I am done collecting Warhammer: Invasion cards. Three full cycles and three full expansions to the set are more than I am using now. I will continue with one or two more cycles of LotR and see if it gets any play with me. I also have enough Combat Commander, Thunderstone, Dominion, Talisman, and many other system games, to last me for quite a while. I'd already jettisoned several entire lines of games during the year (Great Battles of History, Panzer Grenadier, Some War At Sea, etc), so it's good to realize that inertia is not a good reason for buying a game. 

While there were some disappointments in all categories, I did not sell anything I purchased this year. For some reason that comforts me to some extent. On the other hand, there were some real winners - this was, overall, a very good year for games

For financial reasons, 2012 will be a year of relatively few purchases for me. My goal is to keep total purchases under 20 games, including expansions, that come in a medium or larger box (Return of the Fallen barely makes this cut), and another 20 expansions that come in a small box (like the LotR:LCG expansions). The new Civilization expansion is a borderline case, and might go on either side of the cut. I realize that for many people, 20 new games a year would be a huge number, sorry about that: don't hate me because I'm pretty!

Enough for now. I will continue in the next post discussing the games I played, and follow that up with my favorites (and duds) of 2011. At that point I should be ready with my 2012 resolutions, just in time for the new year!

Happy Holidays to all of my readers, may you get exactly the right games under your tree (or menorah, or in your mailbox, or at your FLGS).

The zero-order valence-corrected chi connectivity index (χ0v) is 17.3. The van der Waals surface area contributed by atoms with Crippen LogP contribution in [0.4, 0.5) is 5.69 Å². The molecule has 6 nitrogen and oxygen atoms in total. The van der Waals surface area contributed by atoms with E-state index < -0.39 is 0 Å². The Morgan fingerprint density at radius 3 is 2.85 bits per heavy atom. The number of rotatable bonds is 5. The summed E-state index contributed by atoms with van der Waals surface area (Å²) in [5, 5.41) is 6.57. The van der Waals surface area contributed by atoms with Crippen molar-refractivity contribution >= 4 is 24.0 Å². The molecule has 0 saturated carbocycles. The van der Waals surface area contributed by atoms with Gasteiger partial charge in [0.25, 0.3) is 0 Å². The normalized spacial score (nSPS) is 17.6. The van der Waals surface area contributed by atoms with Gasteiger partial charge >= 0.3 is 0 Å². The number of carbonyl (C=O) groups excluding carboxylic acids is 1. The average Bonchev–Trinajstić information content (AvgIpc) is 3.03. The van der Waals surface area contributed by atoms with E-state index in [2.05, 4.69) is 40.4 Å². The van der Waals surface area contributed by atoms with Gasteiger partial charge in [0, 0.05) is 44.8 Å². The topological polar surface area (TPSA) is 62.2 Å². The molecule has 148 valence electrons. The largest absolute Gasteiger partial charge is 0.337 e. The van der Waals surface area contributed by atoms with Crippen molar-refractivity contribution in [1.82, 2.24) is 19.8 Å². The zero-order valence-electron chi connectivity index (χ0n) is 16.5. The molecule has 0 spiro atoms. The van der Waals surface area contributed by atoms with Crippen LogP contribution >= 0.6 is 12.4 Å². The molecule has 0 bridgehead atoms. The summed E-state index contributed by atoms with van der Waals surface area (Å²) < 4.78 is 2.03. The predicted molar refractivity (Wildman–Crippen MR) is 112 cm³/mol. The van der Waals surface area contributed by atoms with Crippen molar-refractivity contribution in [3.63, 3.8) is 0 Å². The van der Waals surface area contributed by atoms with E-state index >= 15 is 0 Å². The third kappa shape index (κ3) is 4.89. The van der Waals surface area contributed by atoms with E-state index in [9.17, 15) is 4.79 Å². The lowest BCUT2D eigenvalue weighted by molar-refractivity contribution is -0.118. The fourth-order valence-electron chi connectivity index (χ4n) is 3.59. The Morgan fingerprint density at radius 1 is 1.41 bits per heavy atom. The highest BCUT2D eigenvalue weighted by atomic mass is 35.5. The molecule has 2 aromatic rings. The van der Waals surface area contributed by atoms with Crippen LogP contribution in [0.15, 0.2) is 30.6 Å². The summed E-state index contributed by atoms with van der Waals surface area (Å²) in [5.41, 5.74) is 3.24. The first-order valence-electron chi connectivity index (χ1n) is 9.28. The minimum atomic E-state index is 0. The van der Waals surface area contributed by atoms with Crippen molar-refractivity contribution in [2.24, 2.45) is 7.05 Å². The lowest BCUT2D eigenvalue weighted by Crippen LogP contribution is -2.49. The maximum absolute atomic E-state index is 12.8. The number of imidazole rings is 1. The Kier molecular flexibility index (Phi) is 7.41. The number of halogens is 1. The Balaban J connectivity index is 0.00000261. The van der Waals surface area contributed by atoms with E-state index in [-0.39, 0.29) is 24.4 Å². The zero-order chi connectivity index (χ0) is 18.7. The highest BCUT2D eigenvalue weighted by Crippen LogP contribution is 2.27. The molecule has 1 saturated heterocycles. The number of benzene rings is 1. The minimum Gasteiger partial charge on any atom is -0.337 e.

Friday, December 16, 2011

Salishan Gaming, Saturday through Sunday

The big game on Saturday was an 18xx game that involved Sardinia. They can make an 18xx game that takes place nearly anywhere, I guess. I was not involved, but it did tie up half of the group for nearly the entire day - I believe they finished around dinner time. I'm sure someone will disabuse me of this idea, but it sure seemed like they were at it for a long time to me.

My first game was a teaching game of Eminent Domain with Ken and KC. I find that this game tends to be tricky to learn for even the most experienced gamer, in no small part because we tend to ignore play aids and information on cards. I'm finding that the best way to teach is to focus on text for actions and symbols for roles. I also leave out advanced techs, which does not show the game off to it's fullest potential, but at the same time I think that it just becomes more confusing when they are there. I do leave in the first level techs. I believe that I came in second, as you don't get Brooks Bucks for anything but first or last.

Next up, I got in a five player game on the TtR Asia "Legendary" board, which was a lot of fun - you have Mountain Passes that require you to "burn" one of your trains for two points. Despite making a lot of mountain pass routes (and thus having a lot of my trains tied up off-map) I came very close to taking longest route and within 10 or 15 points of winning the game. Five people on any map is a tense experience, but I managed to get all of my routes completed. More of a traditional experience compared with the Team Asia side of the mapboard, but a nice addition and with some fun cities to pronounce: Dacca-dacca-dacca-dacca!

At this point, the four non-18xx'ers were going to play Agricola, which I am not interested in playing with five given my low experience level with the game, so I decided to tackle the rules (in extremely small print) for Mage Knight: The Board Game. After a couple of hours, KC and Jeff allowed me to attempt teaching the game (which I did poorly, but in my defense you must play this game to teach it and I did not get that far). We got through the first round (the Day turn) and by then it was time for dinner and then the evening activities. I did learn quite a bit about efficient deck play, however, that I put to good use in teaching the game to Alex, Dan, and Matt G the following Tuesday. I will post a separate entry on this game in the near future, but suffice it to say that it may be my favorite long multiplayer game, blending elements of roleplaying games (increasing abilities as you progress in experience), multiplayer strategy (lots of resource management in terms of cards) and wargaming (complexity level and numbers of systems). While there is a deckbuilding element, at the same time it is nothing like most games bearing that descriptor - you build your deck very slowly, accelerating as the game progresses but still very slowly. Thank goodness I had my iPad to be able to read the text in a font size more appropriate for anyone over the age of 15.